To avoid even more shaking and blur, use the self-timer or a remote to take the shots. The camera, even when mounted on a tripod, will shake when you press a button. A timer or remote can take care of that for you. Make sure you remove the straps while doing so. A fluttering strap can shake your camera as well.
If you don’t focus on the subject, your image will come out blurry. Make sure you have the lens focusing on the right area of the frame. To do this, gently press the shutter button to allow the camera to focus on the focus point.
Cameras have three modes for focus in them:
- One-shot: In one-shot focus mode, the camera focuses on your preset focus point and does not change position as long as you’re pressing down on the shutter button.
- Continuous Focus: This mode allows you to keep focusing on a subject even if it changes position.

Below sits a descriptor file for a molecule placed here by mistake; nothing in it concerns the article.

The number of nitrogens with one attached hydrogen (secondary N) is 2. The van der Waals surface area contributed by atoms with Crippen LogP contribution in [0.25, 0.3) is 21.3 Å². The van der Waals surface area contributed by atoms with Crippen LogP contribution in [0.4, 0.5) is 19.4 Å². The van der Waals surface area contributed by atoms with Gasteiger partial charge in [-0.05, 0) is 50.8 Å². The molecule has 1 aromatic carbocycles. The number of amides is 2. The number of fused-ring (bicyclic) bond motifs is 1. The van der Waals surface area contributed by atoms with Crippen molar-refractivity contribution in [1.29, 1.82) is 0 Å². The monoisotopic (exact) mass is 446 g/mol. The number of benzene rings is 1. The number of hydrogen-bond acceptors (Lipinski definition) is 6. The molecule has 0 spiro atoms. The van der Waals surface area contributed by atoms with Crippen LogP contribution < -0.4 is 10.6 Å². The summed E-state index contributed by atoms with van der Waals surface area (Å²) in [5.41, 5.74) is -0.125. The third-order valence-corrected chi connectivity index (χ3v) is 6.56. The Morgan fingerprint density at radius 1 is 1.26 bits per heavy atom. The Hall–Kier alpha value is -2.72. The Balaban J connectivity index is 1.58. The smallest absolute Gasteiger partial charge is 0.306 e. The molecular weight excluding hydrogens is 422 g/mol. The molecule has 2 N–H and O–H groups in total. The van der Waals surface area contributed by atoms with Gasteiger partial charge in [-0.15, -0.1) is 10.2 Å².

- Hybrid: This is an unreliable mode that allows the camera’s AI system to track and focus on subjects. The focus stays fixed on the subject even if it moves.
Keep it steady
Holding the camera is just as important as the above-mentioned settings for a blur-free image. Here are a couple of tips that can get you started:
- Hold the camera with your non-dominant hand and tuck your elbows in.
- Learn to breathe slowly. Either hold your breath while taking a shot or exhale slowly.
- Lean against a surface or rest your elbows to provide more support for a steady shot.
The burst mode
A burst mode allows you to take multiple shots in a second. The first photo is usually blurred because of the movement from pressing the shutter. Similarly, the last one gets blurred due to releasing the shutter. The middle images are usually sharp and usable, and, most of the times, come out great.
Burst modes are best for shooting subjects that are in motion.
Auto focus in the latest cameras have incredible features and take incredible photographs. Nonetheless, they lack a human touch. While shooting a busy street in manual focus would be rather unwise, autofocus can help take quick and amazing pictures under such circumstances.
Manual focus gives the best results when you’re using a tripod. It allows you to focus on an area of your choice and make it the main attraction of the image. Landscapes and close-ups come out great when you use manual focus to adjust the focus point.